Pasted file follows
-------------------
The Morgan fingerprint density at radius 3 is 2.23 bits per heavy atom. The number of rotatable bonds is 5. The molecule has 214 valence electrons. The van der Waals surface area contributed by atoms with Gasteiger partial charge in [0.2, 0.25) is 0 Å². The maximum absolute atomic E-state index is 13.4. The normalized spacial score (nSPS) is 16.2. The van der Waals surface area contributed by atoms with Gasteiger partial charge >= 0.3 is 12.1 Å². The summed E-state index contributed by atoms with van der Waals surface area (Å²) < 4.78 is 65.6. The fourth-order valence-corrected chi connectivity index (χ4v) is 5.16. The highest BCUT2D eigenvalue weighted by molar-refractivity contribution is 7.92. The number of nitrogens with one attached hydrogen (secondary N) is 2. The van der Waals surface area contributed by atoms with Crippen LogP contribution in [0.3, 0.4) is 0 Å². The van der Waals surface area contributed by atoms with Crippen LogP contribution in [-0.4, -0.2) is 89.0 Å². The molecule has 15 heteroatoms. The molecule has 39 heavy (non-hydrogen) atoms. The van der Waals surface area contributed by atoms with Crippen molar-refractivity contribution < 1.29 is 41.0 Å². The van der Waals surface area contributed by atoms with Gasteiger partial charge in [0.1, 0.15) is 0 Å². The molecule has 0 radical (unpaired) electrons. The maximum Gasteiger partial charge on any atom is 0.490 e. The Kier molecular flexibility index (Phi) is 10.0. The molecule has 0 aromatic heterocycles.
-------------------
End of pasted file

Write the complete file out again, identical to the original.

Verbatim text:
The Morgan fingerprint density at radius 3 is 2.23 bits per heavy atom. The number of rotatable bonds is 5. The molecule has 214 valence electrons. The van der Waals surface area contributed by atoms with Gasteiger partial charge in [0.2, 0.25) is 0 Å². The maximum absolute atomic E-state index is 13.4. The normalized spacial score (nSPS) is 16.2. The van der Waals surface area contributed by atoms with Gasteiger partial charge >= 0.3 is 12.1 Å². The summed E-state index contributed by atoms with van der Waals surface area (Å²) < 4.78 is 65.6. The fourth-order valence-corrected chi connectivity index (χ4v) is 5.16. The highest BCUT2D eigenvalue weighted by molar-refractivity contribution is 7.92. The number of nitrogens with one attached hydrogen (secondary N) is 2. The van der Waals surface area contributed by atoms with Crippen LogP contribution in [0.3, 0.4) is 0 Å². The van der Waals surface area contributed by atoms with Crippen LogP contribution in [-0.4, -0.2) is 89.0 Å². The molecule has 15 heteroatoms. The molecule has 39 heavy (non-hydrogen) atoms. The van der Waals surface area contributed by atoms with Crippen molar-refractivity contribution < 1.29 is 41.0 Å². The van der Waals surface area contributed by atoms with Gasteiger partial charge in [0.1, 0.15) is 0 Å². The molecule has 0 radical (unpaired) electrons. The maximum Gasteiger partial charge on any atom is 0.490 e. The Kier molecular flexibility index (Phi) is 10.0. The molecule has 0 aromatic heterocycles.